songs of sorrow.
picked up and carried away
to somewhere else
the dying grass
of the winter to come.
Leaves = Potato Chips
No matter how you look at it,
Leaves in autumn
Are just nature's potato chips.
Outside my house
No not like petals they aren’t delicate
they go with the flow
they are good listeners
they speak every language
observing how other things work
they are patient with their growth
and don’t fall for anyone
they are adaptable to change
you can see it on their skin
their wise age transforming them
they sacrifice and leave home
so another can grow in their place
sometimes they feed others who may be hungry
they know appreciation because seasons are short
some of them have the prettiest neighbors
but they don’t need a consort
they take a risk to learn how to fly
they have heaps of faith
they are immortal because they
let go of when their ready
do it all again come spring time.
There is Hope in the Depths of Despair.
The garden was isolated, in a lonely corner of a street on Khayaban-e-Roomi. I had driven all the way there to take a breath, to take it all in. I couldn’t breathe. My breath had stopped in the middle of my throat and I felt like someone was choking me hard, cutting off my air supply completely. Painful sobs made their way up my throat and I let it all out. I cried for what seemed like hours in the car. Anyone who must have seen me would imagine I had lost my senses. Maybe I had, I didn’t know. All I knew was that they were gone; my parents were gone... Images flashed through my mind: my mother lying near my bed, my father kneeling next to her. ‘They could be sleeping,’ the voice said, ‘don't wake them up!’
The last thing I heard were sirens ringing in my ears and strange hands touching me all over. I don’t quite remember at what point I shrugged them all off, made my way towards my husband’s car and sped off into the distance.
Rust leaves crunched beneath my furry boots as I made my way towards the little garden, large bumblebees buzzing about the bright marigolds. It was a sight to behold, this garden. I always felt it held secrets of its own, having stood around for nearly a decade and still not having lost its earthy charm. Perhaps I was under a spell. Mum and Dad’s passing had cast a depressing blanket over everything I had hoped and dreamt of.
My gaze fell upon the sweet daisies, growing in a despondent corner of the garden. They looked simple and endearing, as they grew mutely under the shade of the banana tree, harsh sunlight cutting the plant into strips. Shielding my eyes from the piercing rays of the sun, my gaze climbed up the length of the tree. Its large, elephant-like leaves flapped around lazily in the wind and a bunch of small, yellow bananas stuck firmly underneath the leaves almost hidden from sight.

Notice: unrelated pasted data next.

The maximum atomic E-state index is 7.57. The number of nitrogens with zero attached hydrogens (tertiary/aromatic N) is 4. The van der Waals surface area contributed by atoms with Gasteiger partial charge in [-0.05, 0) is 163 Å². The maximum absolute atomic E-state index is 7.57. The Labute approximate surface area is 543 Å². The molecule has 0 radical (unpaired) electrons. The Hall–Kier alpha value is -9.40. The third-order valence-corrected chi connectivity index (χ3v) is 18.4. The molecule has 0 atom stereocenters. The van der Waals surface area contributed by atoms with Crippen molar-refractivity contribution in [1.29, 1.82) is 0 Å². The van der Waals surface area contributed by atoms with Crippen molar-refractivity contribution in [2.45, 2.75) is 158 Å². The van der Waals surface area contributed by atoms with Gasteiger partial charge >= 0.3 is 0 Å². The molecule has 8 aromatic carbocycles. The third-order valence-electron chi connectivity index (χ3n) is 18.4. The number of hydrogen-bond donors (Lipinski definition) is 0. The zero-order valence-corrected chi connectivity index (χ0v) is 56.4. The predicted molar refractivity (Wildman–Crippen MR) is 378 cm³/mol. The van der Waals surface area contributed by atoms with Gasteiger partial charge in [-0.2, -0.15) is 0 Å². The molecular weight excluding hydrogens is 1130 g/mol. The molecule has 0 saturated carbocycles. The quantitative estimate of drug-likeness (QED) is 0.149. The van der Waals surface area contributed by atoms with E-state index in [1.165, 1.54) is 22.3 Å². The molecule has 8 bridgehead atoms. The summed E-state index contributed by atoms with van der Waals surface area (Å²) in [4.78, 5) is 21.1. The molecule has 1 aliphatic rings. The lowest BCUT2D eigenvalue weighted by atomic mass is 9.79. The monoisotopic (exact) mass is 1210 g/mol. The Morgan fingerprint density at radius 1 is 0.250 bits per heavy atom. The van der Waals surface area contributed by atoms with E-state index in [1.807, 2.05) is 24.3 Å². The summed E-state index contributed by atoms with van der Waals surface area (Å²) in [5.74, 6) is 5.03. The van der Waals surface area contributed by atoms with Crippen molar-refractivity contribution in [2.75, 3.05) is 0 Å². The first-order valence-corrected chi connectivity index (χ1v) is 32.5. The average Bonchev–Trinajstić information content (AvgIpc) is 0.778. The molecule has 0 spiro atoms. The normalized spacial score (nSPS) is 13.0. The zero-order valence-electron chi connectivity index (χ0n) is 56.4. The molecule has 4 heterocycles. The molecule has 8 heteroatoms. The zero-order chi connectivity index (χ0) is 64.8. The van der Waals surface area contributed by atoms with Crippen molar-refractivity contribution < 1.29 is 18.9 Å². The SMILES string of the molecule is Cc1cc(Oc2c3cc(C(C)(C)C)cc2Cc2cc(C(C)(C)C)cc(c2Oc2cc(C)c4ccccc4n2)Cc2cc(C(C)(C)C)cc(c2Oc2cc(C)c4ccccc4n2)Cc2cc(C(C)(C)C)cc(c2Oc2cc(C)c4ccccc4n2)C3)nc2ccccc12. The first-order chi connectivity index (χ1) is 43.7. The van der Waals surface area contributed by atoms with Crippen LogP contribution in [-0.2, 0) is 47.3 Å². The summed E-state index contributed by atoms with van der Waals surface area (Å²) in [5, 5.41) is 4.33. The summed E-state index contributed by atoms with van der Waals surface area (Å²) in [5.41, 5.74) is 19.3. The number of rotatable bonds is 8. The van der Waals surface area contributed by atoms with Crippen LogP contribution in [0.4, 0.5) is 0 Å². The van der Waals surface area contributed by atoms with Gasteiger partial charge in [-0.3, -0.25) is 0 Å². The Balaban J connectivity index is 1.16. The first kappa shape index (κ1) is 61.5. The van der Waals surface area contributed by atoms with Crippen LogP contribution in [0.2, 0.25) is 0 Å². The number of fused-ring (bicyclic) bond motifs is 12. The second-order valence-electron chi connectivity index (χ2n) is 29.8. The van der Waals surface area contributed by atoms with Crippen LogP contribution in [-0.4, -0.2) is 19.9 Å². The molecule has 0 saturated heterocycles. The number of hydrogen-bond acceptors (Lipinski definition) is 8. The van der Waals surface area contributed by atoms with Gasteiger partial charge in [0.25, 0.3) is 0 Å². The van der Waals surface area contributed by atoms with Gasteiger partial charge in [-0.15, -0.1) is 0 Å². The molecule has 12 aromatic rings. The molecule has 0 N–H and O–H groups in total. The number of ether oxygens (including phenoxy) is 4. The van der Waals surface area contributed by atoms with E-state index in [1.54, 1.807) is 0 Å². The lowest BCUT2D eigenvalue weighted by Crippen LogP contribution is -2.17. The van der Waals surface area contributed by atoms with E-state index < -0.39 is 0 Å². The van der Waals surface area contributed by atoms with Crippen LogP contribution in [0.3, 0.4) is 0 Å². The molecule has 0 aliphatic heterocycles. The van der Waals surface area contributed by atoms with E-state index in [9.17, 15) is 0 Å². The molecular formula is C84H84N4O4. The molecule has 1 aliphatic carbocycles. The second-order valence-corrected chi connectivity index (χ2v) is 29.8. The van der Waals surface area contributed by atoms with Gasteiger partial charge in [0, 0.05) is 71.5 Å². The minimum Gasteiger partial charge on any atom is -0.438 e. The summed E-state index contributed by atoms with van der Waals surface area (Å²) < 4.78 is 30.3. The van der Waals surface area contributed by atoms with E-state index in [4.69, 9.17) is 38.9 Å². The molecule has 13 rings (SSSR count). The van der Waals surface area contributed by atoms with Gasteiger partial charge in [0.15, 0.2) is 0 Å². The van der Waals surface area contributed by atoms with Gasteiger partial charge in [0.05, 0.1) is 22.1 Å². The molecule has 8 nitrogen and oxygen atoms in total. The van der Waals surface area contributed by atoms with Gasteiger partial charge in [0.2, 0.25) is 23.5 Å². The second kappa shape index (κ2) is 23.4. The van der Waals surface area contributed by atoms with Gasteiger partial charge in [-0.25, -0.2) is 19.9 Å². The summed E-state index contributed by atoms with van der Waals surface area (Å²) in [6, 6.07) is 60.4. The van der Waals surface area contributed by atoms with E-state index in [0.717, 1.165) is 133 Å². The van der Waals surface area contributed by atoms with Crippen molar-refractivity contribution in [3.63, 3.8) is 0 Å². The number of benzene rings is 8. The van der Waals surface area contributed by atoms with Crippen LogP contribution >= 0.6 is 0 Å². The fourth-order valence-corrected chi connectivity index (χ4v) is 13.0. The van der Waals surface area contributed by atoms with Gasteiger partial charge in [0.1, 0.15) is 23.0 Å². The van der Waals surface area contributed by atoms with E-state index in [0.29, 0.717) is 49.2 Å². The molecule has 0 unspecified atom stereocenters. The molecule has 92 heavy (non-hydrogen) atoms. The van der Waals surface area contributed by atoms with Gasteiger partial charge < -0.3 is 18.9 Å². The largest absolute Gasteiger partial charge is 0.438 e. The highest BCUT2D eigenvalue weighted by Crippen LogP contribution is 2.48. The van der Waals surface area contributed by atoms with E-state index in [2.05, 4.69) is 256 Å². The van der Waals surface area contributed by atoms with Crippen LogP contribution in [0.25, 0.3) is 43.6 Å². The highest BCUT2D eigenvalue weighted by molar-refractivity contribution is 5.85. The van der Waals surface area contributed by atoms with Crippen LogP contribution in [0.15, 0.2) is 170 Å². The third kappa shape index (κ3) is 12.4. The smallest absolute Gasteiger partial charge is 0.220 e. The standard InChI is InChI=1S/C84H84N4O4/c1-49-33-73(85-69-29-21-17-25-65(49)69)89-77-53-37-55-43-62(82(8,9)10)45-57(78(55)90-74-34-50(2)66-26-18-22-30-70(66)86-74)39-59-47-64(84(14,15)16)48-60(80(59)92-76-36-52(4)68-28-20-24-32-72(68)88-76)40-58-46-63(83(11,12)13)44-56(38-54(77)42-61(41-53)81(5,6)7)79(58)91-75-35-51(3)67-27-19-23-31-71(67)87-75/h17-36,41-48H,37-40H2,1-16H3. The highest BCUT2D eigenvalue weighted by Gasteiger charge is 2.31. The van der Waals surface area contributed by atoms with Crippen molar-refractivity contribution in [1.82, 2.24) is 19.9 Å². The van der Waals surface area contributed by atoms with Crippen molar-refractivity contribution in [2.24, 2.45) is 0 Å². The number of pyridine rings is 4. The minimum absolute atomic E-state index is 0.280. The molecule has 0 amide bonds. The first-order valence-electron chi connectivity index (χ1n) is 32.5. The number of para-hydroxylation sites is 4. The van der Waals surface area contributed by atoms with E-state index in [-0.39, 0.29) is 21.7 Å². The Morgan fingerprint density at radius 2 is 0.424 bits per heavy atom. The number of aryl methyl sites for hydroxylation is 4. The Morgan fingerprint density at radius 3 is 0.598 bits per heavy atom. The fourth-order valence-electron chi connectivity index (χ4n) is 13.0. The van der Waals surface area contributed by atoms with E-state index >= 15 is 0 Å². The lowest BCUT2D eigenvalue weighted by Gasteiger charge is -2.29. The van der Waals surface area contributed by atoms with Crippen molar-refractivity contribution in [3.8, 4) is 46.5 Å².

An eastern tiger swallowtail caught my eye as it fluttered across the garden, daintily perching itself atop the tea-pink petals of the champa flowers, growing on several different branches protruding from a rather thin trunk. As I walked closer, beautiful floral notes engulfed my senses and sent me deeper into the haven of thoughts I had created within my own mind.
The amaltaas tree was compelling to look at for a lack of better words. Its bark was a rough chocolate brown, dappled with spots of warm sunlight in various places. Among the vibrant, lime green leaves hung intricately woven strands of golden yellow flowers, that reminded me of chandeliers, fresh grapes and gleaming light bulbs, all thrown in a box and shaken up together. Thin, dark tubes descended from amongst the flowers, swaying silently in the autumn breeze.
I wished with all my heart that I could stay just a little while longer but I had to go to the hospital and sign away the documents. Any fragment of peace or joy I may have had inside of my heart at that moment dwindled away, only to be replaced with an empty hollow. I turned my back to the garden and walked off towards the car. Nothing ever stays forever, does it?
Like biting an apple.
In the first cool breeze.